At first glance, Guatemala's Brig. Gen. Oscar Humberto Mejia Victores - who seized power in a coup in August - seems to be steering his government along the same path as that of the man he deposed.
His administration lifted a military ''state of alert,'' as deposed President Efrain Rios Montt pledged to do. And General Mejia says he would in general continue reforms charted by his predecessor.
But some observers and allies of the ousted president say Mejia is beginning to bow to pressures from the extreme right. They foresee an era of rule that may become as repressive as that of Romeo Lucas Garcia.
Critics of the new leader say that while Mejia's military high command reaffirmed ''the decision to eradicate administrative corruption at all levels, '' one of his first moves was to scrap the public relations campaign against corruption started by Rios Montt.
''They took down all the blue-and-white campaign posters at the National Palace,'' says Harris Whitebeck, a former aide to Rios Montt. The posters bore the slogan, ''Do not steal, do not lie, do not abuse.''
In a controversial move, Mejia Victores also replaced the president of the State Council, Jorge Antonio Serrano Elias, who was appointed by Rios Montt.
An advisory body, the State Council was created by Rios Montt after he suspended the Constitution and abolished Congress. In one sense the council was considered progressive: Its seats were divided in a corporate fashion among the various sectors of society, with 20 seats going to Indian representatives. Inclusion of Indians was an unprecedented move here, since indigenous groups never before had a say in the country's affairs.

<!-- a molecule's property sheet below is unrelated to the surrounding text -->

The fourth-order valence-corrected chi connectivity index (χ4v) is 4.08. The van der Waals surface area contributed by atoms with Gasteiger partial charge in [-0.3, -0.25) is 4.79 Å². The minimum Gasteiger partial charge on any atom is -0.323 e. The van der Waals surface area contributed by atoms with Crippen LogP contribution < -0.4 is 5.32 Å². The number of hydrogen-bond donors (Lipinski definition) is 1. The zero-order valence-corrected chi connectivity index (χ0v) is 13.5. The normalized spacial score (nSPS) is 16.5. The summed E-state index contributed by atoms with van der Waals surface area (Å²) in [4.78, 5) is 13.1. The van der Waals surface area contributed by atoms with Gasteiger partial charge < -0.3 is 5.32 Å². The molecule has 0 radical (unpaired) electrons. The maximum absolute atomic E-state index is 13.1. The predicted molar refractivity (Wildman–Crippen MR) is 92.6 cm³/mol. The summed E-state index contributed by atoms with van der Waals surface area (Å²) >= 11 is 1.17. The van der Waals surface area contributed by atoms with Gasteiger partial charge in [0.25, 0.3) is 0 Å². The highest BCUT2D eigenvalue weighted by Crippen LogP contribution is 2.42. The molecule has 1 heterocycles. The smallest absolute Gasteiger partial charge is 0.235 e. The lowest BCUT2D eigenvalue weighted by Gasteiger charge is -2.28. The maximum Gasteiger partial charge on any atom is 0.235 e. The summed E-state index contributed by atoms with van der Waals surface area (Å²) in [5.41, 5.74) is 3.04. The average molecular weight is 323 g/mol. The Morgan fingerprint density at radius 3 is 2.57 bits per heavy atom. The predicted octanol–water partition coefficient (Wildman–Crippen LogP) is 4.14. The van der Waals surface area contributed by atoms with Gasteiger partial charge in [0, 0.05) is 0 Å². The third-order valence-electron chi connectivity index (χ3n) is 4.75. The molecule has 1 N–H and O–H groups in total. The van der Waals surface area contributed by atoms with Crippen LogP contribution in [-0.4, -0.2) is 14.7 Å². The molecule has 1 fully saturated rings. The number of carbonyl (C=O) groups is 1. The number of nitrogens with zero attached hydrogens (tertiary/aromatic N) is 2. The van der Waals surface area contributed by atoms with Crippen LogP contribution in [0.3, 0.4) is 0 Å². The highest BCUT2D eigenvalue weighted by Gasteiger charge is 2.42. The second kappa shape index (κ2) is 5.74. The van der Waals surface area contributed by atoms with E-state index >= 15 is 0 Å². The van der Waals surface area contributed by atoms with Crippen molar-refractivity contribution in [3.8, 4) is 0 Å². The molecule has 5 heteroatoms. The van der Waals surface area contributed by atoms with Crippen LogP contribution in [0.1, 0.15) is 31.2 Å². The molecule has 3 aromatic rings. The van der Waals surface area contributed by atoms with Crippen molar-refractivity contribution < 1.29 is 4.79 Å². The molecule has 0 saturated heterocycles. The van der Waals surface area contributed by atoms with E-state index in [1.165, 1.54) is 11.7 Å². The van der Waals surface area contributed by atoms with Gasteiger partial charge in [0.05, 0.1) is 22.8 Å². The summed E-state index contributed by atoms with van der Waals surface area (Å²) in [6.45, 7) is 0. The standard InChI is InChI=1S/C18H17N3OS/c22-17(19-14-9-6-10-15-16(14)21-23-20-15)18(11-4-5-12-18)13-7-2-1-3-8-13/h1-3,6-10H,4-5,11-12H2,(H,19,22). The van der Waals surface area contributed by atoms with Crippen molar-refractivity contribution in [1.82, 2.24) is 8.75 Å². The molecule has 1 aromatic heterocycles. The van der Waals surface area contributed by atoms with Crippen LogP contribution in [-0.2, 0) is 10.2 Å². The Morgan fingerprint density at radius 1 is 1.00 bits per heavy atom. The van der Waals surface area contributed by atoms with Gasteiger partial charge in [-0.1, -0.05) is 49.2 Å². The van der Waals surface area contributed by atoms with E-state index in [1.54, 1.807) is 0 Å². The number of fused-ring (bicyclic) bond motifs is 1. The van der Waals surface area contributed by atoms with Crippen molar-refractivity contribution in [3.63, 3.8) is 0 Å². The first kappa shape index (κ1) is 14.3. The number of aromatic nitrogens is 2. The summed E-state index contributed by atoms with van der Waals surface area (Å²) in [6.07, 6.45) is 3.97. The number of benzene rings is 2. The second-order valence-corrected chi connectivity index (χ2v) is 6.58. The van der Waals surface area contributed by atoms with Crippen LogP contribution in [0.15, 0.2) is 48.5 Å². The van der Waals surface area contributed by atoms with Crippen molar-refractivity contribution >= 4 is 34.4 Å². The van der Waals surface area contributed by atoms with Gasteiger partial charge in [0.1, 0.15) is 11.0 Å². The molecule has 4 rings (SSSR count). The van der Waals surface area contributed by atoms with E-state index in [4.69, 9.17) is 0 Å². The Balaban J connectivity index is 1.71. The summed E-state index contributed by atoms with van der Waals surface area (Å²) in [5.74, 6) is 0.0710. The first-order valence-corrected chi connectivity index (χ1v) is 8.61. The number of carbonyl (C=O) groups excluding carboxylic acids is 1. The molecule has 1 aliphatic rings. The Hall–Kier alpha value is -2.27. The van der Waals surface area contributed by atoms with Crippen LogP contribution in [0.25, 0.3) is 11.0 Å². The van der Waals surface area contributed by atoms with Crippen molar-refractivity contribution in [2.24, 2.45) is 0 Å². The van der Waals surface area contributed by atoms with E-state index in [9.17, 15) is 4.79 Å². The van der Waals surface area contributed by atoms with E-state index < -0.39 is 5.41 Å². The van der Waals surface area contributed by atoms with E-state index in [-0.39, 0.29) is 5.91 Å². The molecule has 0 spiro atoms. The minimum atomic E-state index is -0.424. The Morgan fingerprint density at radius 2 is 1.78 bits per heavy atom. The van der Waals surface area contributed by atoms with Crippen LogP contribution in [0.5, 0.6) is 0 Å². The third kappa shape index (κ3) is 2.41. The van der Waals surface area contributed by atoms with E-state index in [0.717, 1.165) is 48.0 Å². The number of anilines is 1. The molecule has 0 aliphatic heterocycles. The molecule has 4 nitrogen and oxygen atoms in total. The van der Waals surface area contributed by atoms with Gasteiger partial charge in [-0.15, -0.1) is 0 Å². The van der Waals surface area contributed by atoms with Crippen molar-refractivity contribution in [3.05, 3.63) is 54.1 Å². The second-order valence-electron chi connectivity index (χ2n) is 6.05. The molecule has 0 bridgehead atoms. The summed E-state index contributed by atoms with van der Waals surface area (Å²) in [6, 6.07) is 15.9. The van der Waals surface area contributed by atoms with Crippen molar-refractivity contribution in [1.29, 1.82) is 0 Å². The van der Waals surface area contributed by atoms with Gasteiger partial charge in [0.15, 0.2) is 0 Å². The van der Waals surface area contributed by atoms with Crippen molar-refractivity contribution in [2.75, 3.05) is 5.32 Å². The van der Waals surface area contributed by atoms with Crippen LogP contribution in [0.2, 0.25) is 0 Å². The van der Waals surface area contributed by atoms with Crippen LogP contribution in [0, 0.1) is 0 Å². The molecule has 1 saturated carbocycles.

Since its foundation, the council has gained much influence, drafting several key law proposals - including new electoral laws.
Rios Montt's council head was dismissed, according to a government spokesman quoted in the daily Prensa Libre, over ''differences regarding changes to be made to the new electoral laws.''
But Serrano Elias says, and Indian representatives agree, that his dismissal followed a well-orchestrated slander campaign directed by the influential rightist National Liberation Movement, the political party of the landholding and business elite. They believe his removal may be a prelude to the dissolution of the council and a modification of the electoral laws to benefit the extreme right.
''President Serrano Elias is a very capable man without whom the important law proposals prepared by the council could not have been drawn up,'' says councilman Felix Sarazua Patzan, a representative of the Cakchiquel ethnic group. ''He is a man who believes that the country must be democratized.
''We know that his removal is the work of extreme-right groups, because they're the ones who have been attacking him - and the council - publicly.''
A government spokesman says there is no plan to dissolve the council, although he admits that President Mejia is examining petitions on this subject.
Elias Serrano believes the council will be dissolved in time.
''We've been doing too good a job. The fascist groups which got me removed want to weaken those who are struggling for democratization, change the electoral laws, and get back into power.
''Those who are speaking against the council are the same people who were in power under the Lucas Garcia regime.''
Guatemalans have been closely watching their president's actions regarding return to civilian rule as well. Mejia Victores had first promised to speed up voting. And until this week many thought he was dragging his heels on this pledge. But this week, government spokesmen said the date for national assembly elections would be announced next month.
Some political parties, however, complain that their members are being subjected to intimidation.
''Members of our party have been threatened by groups of armed men who ordered them to 'stay away from politics,' '' says Hector Ronaldo Villavicencio Calderon of the Organized Popular Force.
''It seems that the terror and threats that were the rule before the March coup by Rios Montt have started again.''